The Science Of Smiling And Why It Can Make You Happy

If you’re happy, you smile. But what if we could take the first part of this equation and flip it in reverse, causing the new equation to be; if you smile, you’re happy. Causing a simple action to create an emotion. Well, although it may sound like something out of a sci-fi novel, there’s actually scientific truth to this matter.

First we need to understand what goes on in your body to make you feel happy, then we can start to understand how we can “fake it to make it “ and hack our way to an immediate boost in our mood.  

The happiness hormone in our body is known as endorphins. When we feel happy endorphins are produced and neural signals are transmitted to our facial muscles causing us to smile. When you hear that certain song, see that loved one, or watch your dog try to chase his own tail, a big smile goes right across your face. This is all the work of your bodies endorphins.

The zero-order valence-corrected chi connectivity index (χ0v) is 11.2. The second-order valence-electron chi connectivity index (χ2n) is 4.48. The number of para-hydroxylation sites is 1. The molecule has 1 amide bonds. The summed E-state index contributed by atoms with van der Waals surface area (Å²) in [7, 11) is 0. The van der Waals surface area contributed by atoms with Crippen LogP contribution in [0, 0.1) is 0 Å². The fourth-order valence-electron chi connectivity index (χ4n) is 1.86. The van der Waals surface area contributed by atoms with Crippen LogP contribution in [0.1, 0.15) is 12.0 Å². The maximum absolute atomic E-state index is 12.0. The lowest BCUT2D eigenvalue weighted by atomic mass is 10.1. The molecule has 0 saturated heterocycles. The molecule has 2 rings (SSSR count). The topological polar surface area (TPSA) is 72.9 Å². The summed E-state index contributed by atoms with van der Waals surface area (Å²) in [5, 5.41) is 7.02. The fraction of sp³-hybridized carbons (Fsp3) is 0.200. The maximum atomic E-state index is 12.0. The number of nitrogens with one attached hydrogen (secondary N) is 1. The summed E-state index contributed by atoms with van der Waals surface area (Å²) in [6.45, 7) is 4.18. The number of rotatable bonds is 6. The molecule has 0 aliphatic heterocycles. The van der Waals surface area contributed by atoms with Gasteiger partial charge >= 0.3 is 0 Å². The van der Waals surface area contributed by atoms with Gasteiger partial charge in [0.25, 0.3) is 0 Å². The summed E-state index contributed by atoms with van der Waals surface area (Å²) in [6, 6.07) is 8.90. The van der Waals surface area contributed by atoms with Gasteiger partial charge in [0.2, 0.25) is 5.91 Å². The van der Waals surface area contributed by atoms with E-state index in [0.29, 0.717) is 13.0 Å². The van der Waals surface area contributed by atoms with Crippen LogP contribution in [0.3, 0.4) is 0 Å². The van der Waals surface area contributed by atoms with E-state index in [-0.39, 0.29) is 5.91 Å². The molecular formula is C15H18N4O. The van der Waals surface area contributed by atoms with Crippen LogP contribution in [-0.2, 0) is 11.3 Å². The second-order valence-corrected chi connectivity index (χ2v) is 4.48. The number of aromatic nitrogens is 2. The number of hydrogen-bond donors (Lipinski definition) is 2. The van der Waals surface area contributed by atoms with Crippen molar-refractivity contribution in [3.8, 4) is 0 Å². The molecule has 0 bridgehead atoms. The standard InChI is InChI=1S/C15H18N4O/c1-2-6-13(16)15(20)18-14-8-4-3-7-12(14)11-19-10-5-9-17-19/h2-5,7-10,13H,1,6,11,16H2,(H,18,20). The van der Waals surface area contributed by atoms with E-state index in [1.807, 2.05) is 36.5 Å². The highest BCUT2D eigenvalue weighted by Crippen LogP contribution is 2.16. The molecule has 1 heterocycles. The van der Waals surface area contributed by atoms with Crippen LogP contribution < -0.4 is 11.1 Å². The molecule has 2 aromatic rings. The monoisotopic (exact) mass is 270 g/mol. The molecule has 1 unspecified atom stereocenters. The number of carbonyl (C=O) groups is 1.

So with this information we can now work it backwards and trigger these endorphins to be released by simply activating the same muscles that we use to smile. 

The theory was brought forward by a German study which found significant boosts in patients moods after they received Botox injections. The theory was then confirmed by Charles Darwin’s facial feedback hypothesis, which suggested that emotions could be altered by your facial muscles’ activity. And Mr Darwin was absolutely right! 

You can also achieve that release of endorphins in different ways too. Just incase you don’t want to look like a crazy person with a huge smile on your face while you walk down the street. You can use these muscles the same way by holding a pencil in between your teeth. Struggling in an exam? Get an instant boost of confidence by biting down on your pencil. 

In order for the whole process to work, you need to activate these muscles for at least 60 seconds. But this trick can be used at any time, no matter where you are or how bad your current mood is.